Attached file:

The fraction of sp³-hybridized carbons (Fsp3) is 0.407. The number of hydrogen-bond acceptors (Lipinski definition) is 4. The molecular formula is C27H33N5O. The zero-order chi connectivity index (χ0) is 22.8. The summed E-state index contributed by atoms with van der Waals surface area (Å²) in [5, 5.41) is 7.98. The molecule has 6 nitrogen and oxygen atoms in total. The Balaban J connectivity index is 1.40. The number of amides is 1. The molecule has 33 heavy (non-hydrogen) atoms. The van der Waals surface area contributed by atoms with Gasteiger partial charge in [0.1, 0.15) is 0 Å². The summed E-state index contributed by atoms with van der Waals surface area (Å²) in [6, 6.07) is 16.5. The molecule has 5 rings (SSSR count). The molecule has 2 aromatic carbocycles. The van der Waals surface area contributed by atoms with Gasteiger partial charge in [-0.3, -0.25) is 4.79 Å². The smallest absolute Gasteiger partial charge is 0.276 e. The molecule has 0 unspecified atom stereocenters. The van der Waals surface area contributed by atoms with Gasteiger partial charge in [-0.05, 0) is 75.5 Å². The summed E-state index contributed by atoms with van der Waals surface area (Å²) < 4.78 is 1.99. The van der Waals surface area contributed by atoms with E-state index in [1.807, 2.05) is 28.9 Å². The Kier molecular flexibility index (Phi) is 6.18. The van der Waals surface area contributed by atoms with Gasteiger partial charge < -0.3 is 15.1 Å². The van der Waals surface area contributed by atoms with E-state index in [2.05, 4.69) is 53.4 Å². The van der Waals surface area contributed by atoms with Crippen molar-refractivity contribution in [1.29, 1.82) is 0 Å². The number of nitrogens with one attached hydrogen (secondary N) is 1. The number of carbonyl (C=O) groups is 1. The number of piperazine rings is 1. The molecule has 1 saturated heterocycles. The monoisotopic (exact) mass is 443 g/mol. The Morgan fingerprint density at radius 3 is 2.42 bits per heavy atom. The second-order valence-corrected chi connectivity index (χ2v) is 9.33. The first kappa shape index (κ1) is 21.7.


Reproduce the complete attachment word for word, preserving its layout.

The fraction of sp³-hybridized carbons (Fsp3) is 0.407. The number of hydrogen-bond acceptors (Lipinski definition) is 4. The molecular formula is C27H33N5O. The zero-order chi connectivity index (χ0) is 22.8. The summed E-state index contributed by atoms with van der Waals surface area (Å²) in [5, 5.41) is 7.98. The molecule has 6 nitrogen and oxygen atoms in total. The Balaban J connectivity index is 1.40. The number of amides is 1. The molecule has 33 heavy (non-hydrogen) atoms. The van der Waals surface area contributed by atoms with Gasteiger partial charge in [0.1, 0.15) is 0 Å². The summed E-state index contributed by atoms with van der Waals surface area (Å²) in [6, 6.07) is 16.5. The molecule has 5 rings (SSSR count). The molecule has 2 aromatic carbocycles. The van der Waals surface area contributed by atoms with Gasteiger partial charge in [-0.3, -0.25) is 4.79 Å². The smallest absolute Gasteiger partial charge is 0.276 e. The molecule has 0 unspecified atom stereocenters. The van der Waals surface area contributed by atoms with Gasteiger partial charge in [-0.05, 0) is 75.5 Å². The summed E-state index contributed by atoms with van der Waals surface area (Å²) < 4.78 is 1.99. The van der Waals surface area contributed by atoms with E-state index in [1.807, 2.05) is 28.9 Å². The Kier molecular flexibility index (Phi) is 6.18. The van der Waals surface area contributed by atoms with Gasteiger partial charge < -0.3 is 15.1 Å². The van der Waals surface area contributed by atoms with E-state index in [2.05, 4.69) is 53.4 Å². The van der Waals surface area contributed by atoms with Crippen molar-refractivity contribution in [1.29, 1.82) is 0 Å². The number of nitrogens with one attached hydrogen (secondary N) is 1. The number of carbonyl (C=O) groups is 1. The number of piperazine rings is 1. The molecule has 1 saturated heterocycles. The monoisotopic (exact) mass is 443 g/mol. The Morgan fingerprint density at radius 3 is 2.42 bits per heavy atom. The second-order valence-corrected chi connectivity index (χ2v) is 9.33. The first kappa shape index (κ1) is 21.7.